For anybody who has and will see David Michôd's “The Rover,” there's another strong lead besides Robert Pattinson and Guy Pearce: its soundtrack is like another character. The score for the film was composed by Antony Partos and performed by sound designer Sam Petty. (They both also helmed the sounds for Michôd's “Animal Kingdom.”)
Michôd initially presented his cast with previously recorded and powerful songs from accomplished saxophonists and composers Colin Stetson and William Basinski, post-rockers Tortoise, Italian composer Giacinto Scelsi and — yup — pop star Keri Hilson. Partos and Petty chewed on them too, and riffed on the descending scenery for Pattinson's Rey and Pearce's Eric. What they weaved in became a gorgeous black mass of ominous, dissonant, agitated and aggressive compositions to rove to in the Australian outback.
Today, we exclusively reveal “The Rover” score tracks on their own; below, Michôd and Partos discuss arriving at sounds, customizing bastardized violins, the Keri Hilson “Pretty Girl Rock” scene, and when to try a little tenderness.
David, you had given songs from Colin Stetson, Tortoise, etc. to the cast as “mood signifiers.” Had you always known that you definitely wanted some of those songs to end up in the movie too? What was your vision of how those songs would blend with Antony and Sam's original work, or was that planned?
David Michôd: I find music the the clearest and easiest way in to what a movie will feel like – more so than visual references or other movies or dense dossiers of research material. Every now and then I'll send a piece of music or two to people I'm working with — actors or heads of department – when I think it'll help them get a sense of the kind of movie I'm proposing. Often those pieces will end up in the movie — sometimes they won't. I build big playlists while I'm writing — stuff from all over the place, stuff I suspect I'll never use — and then, as we get closer to production and then the edit, I whittle that list down to the key pieces that somehow embody the movie and its key scenes.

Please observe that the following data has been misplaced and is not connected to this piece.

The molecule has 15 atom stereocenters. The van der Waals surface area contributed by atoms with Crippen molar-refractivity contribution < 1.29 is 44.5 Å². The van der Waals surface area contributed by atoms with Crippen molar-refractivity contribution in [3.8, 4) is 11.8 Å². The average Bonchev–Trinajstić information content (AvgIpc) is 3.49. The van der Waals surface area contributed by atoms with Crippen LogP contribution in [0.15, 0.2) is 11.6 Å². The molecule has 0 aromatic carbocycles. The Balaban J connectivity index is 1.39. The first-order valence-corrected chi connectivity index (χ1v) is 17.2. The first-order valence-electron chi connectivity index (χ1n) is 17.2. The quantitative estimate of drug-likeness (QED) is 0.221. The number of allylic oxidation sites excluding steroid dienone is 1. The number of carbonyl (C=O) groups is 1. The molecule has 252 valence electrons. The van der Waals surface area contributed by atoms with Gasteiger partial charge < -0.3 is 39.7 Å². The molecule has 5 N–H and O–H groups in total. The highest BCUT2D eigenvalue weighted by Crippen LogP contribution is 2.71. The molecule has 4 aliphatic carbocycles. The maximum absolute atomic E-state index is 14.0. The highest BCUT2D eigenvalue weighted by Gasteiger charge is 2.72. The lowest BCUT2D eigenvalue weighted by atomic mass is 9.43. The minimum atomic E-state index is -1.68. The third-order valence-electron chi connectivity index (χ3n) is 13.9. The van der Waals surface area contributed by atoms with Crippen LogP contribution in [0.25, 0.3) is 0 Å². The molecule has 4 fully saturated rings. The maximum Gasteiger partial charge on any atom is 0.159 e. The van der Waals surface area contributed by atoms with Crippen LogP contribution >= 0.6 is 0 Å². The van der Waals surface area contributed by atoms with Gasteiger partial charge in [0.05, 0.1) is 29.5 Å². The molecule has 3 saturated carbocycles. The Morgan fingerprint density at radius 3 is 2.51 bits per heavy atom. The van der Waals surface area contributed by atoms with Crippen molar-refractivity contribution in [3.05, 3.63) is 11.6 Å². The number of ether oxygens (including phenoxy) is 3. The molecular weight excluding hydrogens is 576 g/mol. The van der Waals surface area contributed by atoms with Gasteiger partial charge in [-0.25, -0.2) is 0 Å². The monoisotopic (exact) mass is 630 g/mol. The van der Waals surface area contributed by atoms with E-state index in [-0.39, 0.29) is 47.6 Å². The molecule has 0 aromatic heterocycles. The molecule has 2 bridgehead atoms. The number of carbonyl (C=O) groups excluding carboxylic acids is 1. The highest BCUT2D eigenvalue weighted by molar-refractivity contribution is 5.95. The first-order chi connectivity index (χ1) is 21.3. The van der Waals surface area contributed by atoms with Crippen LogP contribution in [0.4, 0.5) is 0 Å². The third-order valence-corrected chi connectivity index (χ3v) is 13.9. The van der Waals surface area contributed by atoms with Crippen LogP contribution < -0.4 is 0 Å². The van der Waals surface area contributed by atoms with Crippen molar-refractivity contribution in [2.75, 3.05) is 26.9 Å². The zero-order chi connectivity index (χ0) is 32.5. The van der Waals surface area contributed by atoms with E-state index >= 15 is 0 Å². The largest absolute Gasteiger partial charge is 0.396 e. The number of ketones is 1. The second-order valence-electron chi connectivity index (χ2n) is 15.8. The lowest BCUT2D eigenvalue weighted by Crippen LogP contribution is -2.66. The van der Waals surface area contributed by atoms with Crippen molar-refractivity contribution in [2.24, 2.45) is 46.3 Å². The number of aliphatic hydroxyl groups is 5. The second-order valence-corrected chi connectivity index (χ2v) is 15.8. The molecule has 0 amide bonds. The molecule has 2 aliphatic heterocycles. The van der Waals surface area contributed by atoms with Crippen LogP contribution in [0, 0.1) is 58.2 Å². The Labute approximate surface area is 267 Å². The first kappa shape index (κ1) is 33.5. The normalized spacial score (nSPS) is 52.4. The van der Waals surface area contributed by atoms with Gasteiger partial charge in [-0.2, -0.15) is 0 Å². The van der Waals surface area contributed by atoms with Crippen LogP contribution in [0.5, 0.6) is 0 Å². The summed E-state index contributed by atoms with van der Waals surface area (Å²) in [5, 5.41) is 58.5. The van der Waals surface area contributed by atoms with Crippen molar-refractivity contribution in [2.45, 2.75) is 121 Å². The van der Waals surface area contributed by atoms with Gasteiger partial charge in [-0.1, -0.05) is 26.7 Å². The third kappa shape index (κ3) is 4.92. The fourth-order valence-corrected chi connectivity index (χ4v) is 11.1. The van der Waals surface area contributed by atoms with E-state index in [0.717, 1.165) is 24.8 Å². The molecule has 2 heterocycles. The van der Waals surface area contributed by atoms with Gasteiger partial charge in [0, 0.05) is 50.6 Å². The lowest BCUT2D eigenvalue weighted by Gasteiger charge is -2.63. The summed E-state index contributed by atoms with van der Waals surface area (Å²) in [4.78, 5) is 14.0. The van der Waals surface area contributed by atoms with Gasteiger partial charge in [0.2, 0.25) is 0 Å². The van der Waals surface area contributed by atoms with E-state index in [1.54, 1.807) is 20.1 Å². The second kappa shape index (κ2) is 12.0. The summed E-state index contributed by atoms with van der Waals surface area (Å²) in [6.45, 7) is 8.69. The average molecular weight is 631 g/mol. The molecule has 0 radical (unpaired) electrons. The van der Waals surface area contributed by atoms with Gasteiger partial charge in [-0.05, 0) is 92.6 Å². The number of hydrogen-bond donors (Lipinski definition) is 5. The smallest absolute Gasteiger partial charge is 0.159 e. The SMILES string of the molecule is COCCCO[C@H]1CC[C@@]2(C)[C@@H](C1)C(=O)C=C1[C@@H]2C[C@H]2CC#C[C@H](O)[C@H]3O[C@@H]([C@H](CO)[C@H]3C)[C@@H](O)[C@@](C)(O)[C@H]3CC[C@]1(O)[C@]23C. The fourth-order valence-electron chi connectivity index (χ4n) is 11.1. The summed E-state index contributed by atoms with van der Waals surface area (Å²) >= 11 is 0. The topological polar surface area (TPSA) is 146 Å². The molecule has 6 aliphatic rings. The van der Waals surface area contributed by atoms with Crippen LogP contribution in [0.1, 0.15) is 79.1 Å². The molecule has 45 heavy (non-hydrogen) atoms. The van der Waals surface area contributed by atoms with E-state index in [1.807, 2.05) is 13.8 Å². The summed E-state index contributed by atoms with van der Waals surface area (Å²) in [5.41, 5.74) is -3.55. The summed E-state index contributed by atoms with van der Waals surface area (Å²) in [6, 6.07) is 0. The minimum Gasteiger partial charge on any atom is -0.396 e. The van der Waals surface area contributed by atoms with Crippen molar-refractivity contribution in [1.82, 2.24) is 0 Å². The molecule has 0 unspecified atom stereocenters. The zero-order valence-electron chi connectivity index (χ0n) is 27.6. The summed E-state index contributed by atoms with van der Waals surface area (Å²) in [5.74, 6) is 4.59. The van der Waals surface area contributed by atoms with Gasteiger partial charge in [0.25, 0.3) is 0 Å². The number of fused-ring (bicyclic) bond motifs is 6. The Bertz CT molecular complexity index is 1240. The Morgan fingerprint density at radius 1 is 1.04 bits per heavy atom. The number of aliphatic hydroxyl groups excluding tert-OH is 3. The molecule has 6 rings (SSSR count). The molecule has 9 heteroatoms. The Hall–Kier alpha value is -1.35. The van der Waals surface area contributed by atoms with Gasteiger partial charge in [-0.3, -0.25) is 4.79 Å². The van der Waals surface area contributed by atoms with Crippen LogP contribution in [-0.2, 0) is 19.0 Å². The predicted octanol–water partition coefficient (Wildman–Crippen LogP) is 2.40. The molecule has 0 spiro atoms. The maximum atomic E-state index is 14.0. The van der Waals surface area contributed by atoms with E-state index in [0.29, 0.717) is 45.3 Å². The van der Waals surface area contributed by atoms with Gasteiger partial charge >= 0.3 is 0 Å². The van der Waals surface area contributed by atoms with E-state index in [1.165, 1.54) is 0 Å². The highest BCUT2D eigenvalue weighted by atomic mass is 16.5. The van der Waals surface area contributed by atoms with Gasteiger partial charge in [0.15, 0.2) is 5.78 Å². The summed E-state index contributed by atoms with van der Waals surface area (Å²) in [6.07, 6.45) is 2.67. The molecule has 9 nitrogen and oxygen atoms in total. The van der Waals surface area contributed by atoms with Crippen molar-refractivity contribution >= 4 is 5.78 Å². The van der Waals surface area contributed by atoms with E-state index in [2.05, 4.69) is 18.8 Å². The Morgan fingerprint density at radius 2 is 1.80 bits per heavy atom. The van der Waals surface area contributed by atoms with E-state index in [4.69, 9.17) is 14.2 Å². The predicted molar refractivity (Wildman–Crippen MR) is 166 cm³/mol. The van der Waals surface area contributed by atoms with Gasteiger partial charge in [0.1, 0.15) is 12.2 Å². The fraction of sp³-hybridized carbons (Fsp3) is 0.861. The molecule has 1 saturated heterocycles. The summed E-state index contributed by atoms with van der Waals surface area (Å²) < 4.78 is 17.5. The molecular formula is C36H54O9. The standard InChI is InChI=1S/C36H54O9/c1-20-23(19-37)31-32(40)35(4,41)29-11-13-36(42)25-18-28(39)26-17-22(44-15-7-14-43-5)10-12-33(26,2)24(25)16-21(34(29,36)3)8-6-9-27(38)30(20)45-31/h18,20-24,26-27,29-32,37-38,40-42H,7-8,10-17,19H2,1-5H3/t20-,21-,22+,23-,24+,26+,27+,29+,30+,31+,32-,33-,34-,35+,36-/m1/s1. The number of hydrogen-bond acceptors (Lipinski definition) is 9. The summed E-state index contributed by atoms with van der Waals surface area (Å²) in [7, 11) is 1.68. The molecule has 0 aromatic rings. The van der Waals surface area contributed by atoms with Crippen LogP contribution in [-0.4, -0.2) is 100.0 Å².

So, yeah, those tracks — the Stetson, Basinski, Tortoise etc — were ones I had hoped would find their way into the finished cut. I always knew, however, that there would be strange gaps that needed to be filled — connecting tissues or pieces requiring something very specific that I hadn't been able to find. That's where the exceptional talents of Antony Partos and Sam Petty come in.
What were the other songs you could have potentially gone with for Robert/Rey's “Pretty Girl Rock” scene? Why and how did you settle on that one?
Michôd: I think once upon a time I had “Don't Cha” by The Pussycat Dolls down for that scene. It was just a signpost in the script. I can't remember how and when Keri Hilson found herself in the mix. I wanted that moment in the movie to function as a potent reminder of the fact that Rob's character is a kid who in different circumstances would just be doing the kinds of things kids do everywhere — thinking about girls, playing with his hair, listening to music. Instead, he has found himself in the middle of nowhere, tethered to a monstrously damaged drifter.
Antony, can you elaborate how, logistically, you and Sam would split or perform various “duties” for this? Did you call dibs on characters you wanted to write themes for, or were did you assign yourselves specific instruments one or the other would play? Or was it important that everything was created together?